With respect to Dr. LaRussa's "open door" to talk with horse advocates, it's nothing more than a hologram. We have met with Dr. LaRussa and our experience is that such meetings are nothing more than a slight of hand operation with LaRussa having no authority to deal with anything. Thus far such meetings have simply given the Department opportunities to gather intelligence about the wild horse groups. With respect to Director Lesperance, during the various times wild horse advocates have appeared at Board of Agriculture meetings and presented the issues, Director Lesperance has yet to utter a single word. All this is public record. So much for true willingness to communicate.
The salient point is that the wild horse groups have historically, and still currently, provide funding and services to help maintain the Virginia Range horses. The Department of Agriculture neither has the personnel or financial resources to do it all. However Director Lesperance's actions clearly portray a man whose agenda is to eliminate the Virginia Range herd, no matter what it costs the taxpayers to do so.
Lesperance's claim is that his intent is to protect agriculture. However it is the wild horse groups who have consistently worked with the region's major legitimate agricultural operators to mitigate problems that the horses might pose and produce non taxpayer funded solutions that produce benefits for both agriculture and the horses. Lesperance seems obsessed with catering to a few outlaws who like to dump their cattle wherever they can, claim that they own land that they don't, and expect the taxpayers to fence state highways to keep their roaming cattle safe and remove horses that are eating "their" grass.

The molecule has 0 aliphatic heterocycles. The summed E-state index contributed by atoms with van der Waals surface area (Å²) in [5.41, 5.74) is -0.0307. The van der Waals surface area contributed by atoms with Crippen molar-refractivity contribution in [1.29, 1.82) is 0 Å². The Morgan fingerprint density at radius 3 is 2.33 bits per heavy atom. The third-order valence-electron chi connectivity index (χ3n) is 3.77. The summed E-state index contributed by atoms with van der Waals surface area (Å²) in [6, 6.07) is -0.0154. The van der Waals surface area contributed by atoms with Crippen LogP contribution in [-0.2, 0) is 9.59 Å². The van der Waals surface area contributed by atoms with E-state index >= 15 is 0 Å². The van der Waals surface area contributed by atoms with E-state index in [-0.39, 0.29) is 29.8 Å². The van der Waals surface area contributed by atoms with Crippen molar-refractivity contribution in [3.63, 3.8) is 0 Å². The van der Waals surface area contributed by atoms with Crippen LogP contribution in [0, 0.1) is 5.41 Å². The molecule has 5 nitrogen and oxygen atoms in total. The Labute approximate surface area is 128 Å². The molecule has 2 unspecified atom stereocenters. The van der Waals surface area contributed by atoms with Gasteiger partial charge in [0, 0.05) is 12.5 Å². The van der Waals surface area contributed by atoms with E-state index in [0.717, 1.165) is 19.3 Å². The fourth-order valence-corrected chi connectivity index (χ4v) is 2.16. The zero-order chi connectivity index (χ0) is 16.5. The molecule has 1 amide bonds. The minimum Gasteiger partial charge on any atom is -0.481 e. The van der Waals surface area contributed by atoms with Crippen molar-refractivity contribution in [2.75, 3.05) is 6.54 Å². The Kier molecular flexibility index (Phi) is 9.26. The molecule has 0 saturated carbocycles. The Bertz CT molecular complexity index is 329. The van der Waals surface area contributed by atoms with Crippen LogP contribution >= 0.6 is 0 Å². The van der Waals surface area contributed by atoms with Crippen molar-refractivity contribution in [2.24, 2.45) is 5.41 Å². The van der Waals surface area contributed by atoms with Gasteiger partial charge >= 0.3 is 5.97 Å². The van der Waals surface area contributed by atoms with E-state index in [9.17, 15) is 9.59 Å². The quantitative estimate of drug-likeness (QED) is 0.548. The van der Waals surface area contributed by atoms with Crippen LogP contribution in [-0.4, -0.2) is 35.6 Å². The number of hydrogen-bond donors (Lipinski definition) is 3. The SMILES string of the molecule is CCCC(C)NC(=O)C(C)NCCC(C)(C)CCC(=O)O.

Lesperance is part of an administration that appears to manufacture its own reality in order to advance its agendas and pay patronage to special interests, regardless as to public opinion or impact to the state treasury. Lesperance's actions appear to have also stymied the field portion of the birth control study. In spite of the Department's assertions to the contrary, horses that are picked up are no longer being provided birth control and being released back onto the range. So not only is Lesperance's obsession interfering with science, it is interfering with stabilizing the horse population on the Virginia Range. And Lesperance, apparently with the aid of State Assemblyman Tom Grady and State Senator Mark Amodei, isn't above lying to the state's Interim Finance Committee to get taxpayer funds to advance his agenda. This, too, is public record yet Grady and Amodei went on the record defending Lesperance's claims.
It seems that if you work in the Gibbons administration and you report improper activities, you get removed as Administrative Services Officer
Mary Keating found out after she discovered Governor Gibbons had sent over 850 personal text messages from a state cellular phone at state expense to a female "longtime friend."
Keating is now suing the state.
Welcome to Nevada.